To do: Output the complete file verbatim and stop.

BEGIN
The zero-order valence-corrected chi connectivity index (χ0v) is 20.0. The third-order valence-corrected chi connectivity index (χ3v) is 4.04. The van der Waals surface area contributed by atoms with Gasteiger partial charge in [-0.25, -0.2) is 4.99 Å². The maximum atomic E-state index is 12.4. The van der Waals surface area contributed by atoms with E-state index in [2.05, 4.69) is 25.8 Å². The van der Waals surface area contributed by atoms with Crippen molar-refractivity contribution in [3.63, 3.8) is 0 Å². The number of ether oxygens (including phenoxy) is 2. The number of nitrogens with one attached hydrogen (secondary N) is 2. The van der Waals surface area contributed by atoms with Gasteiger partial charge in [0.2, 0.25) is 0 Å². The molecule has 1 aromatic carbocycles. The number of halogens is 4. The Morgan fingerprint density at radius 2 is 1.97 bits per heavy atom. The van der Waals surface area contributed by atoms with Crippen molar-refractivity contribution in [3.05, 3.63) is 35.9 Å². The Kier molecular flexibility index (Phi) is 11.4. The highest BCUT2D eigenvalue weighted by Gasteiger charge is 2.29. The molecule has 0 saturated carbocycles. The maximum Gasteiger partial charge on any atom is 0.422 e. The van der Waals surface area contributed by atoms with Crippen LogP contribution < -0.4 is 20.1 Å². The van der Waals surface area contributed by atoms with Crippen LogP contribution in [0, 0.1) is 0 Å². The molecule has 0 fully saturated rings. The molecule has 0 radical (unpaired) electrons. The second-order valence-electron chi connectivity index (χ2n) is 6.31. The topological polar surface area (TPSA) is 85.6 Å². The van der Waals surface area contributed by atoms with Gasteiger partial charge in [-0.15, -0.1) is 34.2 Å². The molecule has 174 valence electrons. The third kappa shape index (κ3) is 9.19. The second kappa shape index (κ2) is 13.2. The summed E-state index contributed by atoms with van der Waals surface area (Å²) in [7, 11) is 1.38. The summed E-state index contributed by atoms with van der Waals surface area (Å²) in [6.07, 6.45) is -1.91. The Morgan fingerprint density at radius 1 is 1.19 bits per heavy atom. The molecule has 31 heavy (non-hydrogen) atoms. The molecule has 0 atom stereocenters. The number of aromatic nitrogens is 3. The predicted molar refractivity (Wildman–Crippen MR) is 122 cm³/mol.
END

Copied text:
The zero-order valence-corrected chi connectivity index (χ0v) is 20.0. The third-order valence-corrected chi connectivity index (χ3v) is 4.04. The van der Waals surface area contributed by atoms with Gasteiger partial charge in [-0.25, -0.2) is 4.99 Å². The maximum atomic E-state index is 12.4. The van der Waals surface area contributed by atoms with E-state index in [2.05, 4.69) is 25.8 Å². The van der Waals surface area contributed by atoms with Crippen molar-refractivity contribution in [3.63, 3.8) is 0 Å². The number of ether oxygens (including phenoxy) is 2. The number of nitrogens with one attached hydrogen (secondary N) is 2. The van der Waals surface area contributed by atoms with Gasteiger partial charge in [0.2, 0.25) is 0 Å². The molecule has 1 aromatic carbocycles. The number of halogens is 4. The Morgan fingerprint density at radius 2 is 1.97 bits per heavy atom. The van der Waals surface area contributed by atoms with Crippen molar-refractivity contribution in [3.05, 3.63) is 35.9 Å². The Kier molecular flexibility index (Phi) is 11.4. The highest BCUT2D eigenvalue weighted by Gasteiger charge is 2.29. The molecule has 0 saturated carbocycles. The maximum Gasteiger partial charge on any atom is 0.422 e. The van der Waals surface area contributed by atoms with Crippen LogP contribution < -0.4 is 20.1 Å². The van der Waals surface area contributed by atoms with Crippen LogP contribution in [0, 0.1) is 0 Å². The molecule has 0 fully saturated rings. The molecule has 0 radical (unpaired) electrons. The second-order valence-electron chi connectivity index (χ2n) is 6.31. The topological polar surface area (TPSA) is 85.6 Å². The van der Waals surface area contributed by atoms with Gasteiger partial charge in [-0.15, -0.1) is 34.2 Å². The molecule has 174 valence electrons. The third kappa shape index (κ3) is 9.19. The second kappa shape index (κ2) is 13.2. The summed E-state index contributed by atoms with van der Waals surface area (Å²) in [7, 11) is 1.38. The summed E-state index contributed by atoms with van der Waals surface area (Å²) in [6.07, 6.45) is -1.91. The Morgan fingerprint density at radius 1 is 1.19 bits per heavy atom. The molecule has 31 heavy (non-hydrogen) atoms. The molecule has 0 atom stereocenters. The number of aromatic nitrogens is 3. The predicted molar refractivity (Wildman–Crippen MR) is 122 cm³/mol.